• paperlions - Jan 11, 2013 at 3:24 PM

      The HGH testing was agreed to in the last CBA, they were just haggling over how to implement it. That concession was already traded for something.

  7. cackalackyank - Jan 11, 2013 at 12:29 PM

    “no teams seem convinced that the Scott Boras client is worth forfeiting a draft pick”

    Wow look at that…another Boras client that miscalculated his market in the face of draft pick compensation. Say hey to Soriano for me.

  8. icanspeel - Jan 11, 2013 at 12:59 PM

    To make things worse.. besides losing the draft pick and paying for the free agent.. the team that signs a player such as Lohse also loses the slot value of the draft pick from their total draft spending limit.

    • paperlions - Jan 11, 2013 at 3:27 PM

      While true, that is as important as is being made out. In part, because draftees know that teams must sign them or they loss the slot value anyway….so draftees have leverage themselves. For the team, it is better to save $100K to go toward another pick and to sign the guy you drafted than it is to refuse to sign him, in which case you don’t get the guy you drafted or the ability to spend any of the money associated with his draft slot.

  9. xmatt0926x - Jan 11, 2013 at 1:21 PM

    On the positive side, when he finally can be picked up without draft pick compensation in June or whenever, he’ll be able to see by then who is in contention and then take his pick of what city he wants to go to. Teams won’t have to empty their farm system at the trade deadline to get him. He’ll do ok.

    • cur68 - Jan 11, 2013 at 1:30 PM

      …and be that much more rested because of it. This could work out real well in Lohse’s favour if he performs up to his usual standards after he’s collected in June (almost certainly he’ll score a deal in June if not sooner). He might see that big payday after all if the team he’s chatting with REALLY needs him. Things could come up Millhouse for him, in spite of how it looks now.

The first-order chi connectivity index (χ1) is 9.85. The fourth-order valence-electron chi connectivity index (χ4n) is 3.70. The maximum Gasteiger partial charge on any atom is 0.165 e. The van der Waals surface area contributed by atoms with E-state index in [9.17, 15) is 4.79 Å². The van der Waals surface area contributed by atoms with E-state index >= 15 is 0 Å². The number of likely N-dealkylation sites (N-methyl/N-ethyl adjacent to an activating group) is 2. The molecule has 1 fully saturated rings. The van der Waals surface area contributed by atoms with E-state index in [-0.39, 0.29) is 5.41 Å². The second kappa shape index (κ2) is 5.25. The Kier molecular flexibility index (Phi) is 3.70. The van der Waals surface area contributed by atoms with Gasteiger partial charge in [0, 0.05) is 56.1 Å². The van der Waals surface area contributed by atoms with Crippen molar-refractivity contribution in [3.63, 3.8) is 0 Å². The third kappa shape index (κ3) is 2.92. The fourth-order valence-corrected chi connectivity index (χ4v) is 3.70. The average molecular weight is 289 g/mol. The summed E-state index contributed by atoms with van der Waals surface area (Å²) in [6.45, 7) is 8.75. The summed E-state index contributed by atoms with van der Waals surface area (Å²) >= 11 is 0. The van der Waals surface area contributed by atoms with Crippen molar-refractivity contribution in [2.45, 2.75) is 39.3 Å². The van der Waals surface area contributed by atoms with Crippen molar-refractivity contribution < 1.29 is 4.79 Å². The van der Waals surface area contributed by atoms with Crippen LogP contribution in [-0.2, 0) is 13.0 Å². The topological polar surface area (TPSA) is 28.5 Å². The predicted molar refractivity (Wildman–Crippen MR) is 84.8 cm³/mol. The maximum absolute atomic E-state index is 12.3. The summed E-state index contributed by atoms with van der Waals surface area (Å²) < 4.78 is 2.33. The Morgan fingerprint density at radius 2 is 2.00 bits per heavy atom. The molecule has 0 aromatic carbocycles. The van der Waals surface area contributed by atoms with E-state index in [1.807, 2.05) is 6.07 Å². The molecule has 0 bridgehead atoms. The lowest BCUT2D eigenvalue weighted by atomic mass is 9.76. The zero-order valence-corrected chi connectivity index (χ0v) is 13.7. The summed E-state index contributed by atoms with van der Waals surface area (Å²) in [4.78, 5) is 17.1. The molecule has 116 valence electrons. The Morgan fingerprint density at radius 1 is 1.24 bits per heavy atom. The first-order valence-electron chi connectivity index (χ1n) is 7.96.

• Francisco (FC) - Jan 11, 2013 at 2:18 PM

        I dunno Cur, Oz tried that route. I’m not sure any pitcher short of Clemens can sit out half a season and then “Turn it on” so to speak. Missing ST and the first couple of months is hazardous to your performance.

      • cur68 - Jan 11, 2013 at 2:20 PM

        Ah, I just wanted to use the term “coming up Millhouse”. I agree with you.

      • rocketsteadman - Jan 11, 2013 at 2:49 PM

        Everything’s coming up Milhouse needs to be used more often

  10. judahbenhur - Jan 11, 2013 at 2:11 PM

    The scary thing is that Lohse has pitched better than Grienke and is arguably a bigger and better add, at least for this upcoming season. The guy is 30-11 over the past two years and has abetter ERA than Grienke. Boras really gave this guy bad advice.

    • cackalackyank - Jan 11, 2013 at 3:23 PM

      The Devil you say! Scott Boras gave bad advice? Unpossible.

  11. unclearnie - Jan 11, 2013 at 4:14 PM

    Perhaps a team that has already given up it’s 1st round pick for another free agent would be willing to give up it’s second for him…

  12. westcoastredbird - Jan 11, 2013 at 8:04 PM

    Usually by this time Boras as created the market and has a team bidding against itself. In the case for Lohse it seems that the Dodgers could sign him and not lose a first round draft pick because they already gave it up to the Angels when they signed Greinke. The Cards would get a compensatory instead. The Rangers may be in the same boat when Hamilton signed with the Angels. No way a bad team signs him and gives the Cards a cherry pick.

  13. wonderkt - Jan 11, 2013 at 10:58 PM

    I don’t “blame” the Cardinals, Lohse, or Boras for the situation. Everyone knows the rules, and negotiations are just a big game. The first thing to understand is that none of the parties give out any information unless there is a purpose to it. One side will win, and the other side will lose. That’s just how it works. And, whenever it’s resolved, everyone will say they are happy with how it all worked out.

  14. buckemtp - Jan 12, 2013 at 3:39 PM

    A cardinals post in hbt without some sort or snarky comment thrown in?! Whoa.

    And aren’t the players the first to bring out the “it’s a business first and foremost” line? The cardinals have plenty of rotation depth and it doesn’t make sense to block a Shelby Miller or Trevor Rosenthal for however many more years of Kyle Lohse.